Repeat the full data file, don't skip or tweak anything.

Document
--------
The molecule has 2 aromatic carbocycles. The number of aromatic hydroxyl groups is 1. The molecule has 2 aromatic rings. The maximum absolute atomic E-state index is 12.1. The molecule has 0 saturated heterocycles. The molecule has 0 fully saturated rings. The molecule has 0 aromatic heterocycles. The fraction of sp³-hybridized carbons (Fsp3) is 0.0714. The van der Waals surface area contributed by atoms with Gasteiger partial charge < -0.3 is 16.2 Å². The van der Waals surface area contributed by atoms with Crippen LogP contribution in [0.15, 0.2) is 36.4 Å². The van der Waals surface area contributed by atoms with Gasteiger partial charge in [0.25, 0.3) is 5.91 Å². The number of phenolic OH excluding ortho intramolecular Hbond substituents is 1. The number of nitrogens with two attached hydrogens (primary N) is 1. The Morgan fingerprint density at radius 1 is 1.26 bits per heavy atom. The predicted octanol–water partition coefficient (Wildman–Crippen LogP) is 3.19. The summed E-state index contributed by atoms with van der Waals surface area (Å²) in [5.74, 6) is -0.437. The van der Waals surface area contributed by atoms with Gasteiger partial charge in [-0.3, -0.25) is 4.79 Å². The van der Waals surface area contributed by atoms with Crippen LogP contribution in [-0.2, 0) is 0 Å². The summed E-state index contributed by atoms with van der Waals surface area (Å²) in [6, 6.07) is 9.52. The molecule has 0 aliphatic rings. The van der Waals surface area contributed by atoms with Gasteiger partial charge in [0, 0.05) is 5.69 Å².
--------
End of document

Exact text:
The molecule has 2 aromatic carbocycles. The number of aromatic hydroxyl groups is 1. The molecule has 2 aromatic rings. The maximum absolute atomic E-state index is 12.1. The molecule has 0 saturated heterocycles. The molecule has 0 fully saturated rings. The molecule has 0 aromatic heterocycles. The fraction of sp³-hybridized carbons (Fsp3) is 0.0714. The van der Waals surface area contributed by atoms with Gasteiger partial charge < -0.3 is 16.2 Å². The van der Waals surface area contributed by atoms with Crippen LogP contribution in [0.15, 0.2) is 36.4 Å². The van der Waals surface area contributed by atoms with Gasteiger partial charge in [0.25, 0.3) is 5.91 Å². The number of phenolic OH excluding ortho intramolecular Hbond substituents is 1. The number of nitrogens with two attached hydrogens (primary N) is 1. The Morgan fingerprint density at radius 1 is 1.26 bits per heavy atom. The predicted octanol–water partition coefficient (Wildman–Crippen LogP) is 3.19. The summed E-state index contributed by atoms with van der Waals surface area (Å²) in [5.74, 6) is -0.437. The van der Waals surface area contributed by atoms with Gasteiger partial charge in [-0.3, -0.25) is 4.79 Å². The van der Waals surface area contributed by atoms with Crippen LogP contribution in [-0.2, 0) is 0 Å². The summed E-state index contributed by atoms with van der Waals surface area (Å²) in [6, 6.07) is 9.52. The molecule has 0 aliphatic rings. The van der Waals surface area contributed by atoms with Gasteiger partial charge in [0, 0.05) is 5.69 Å².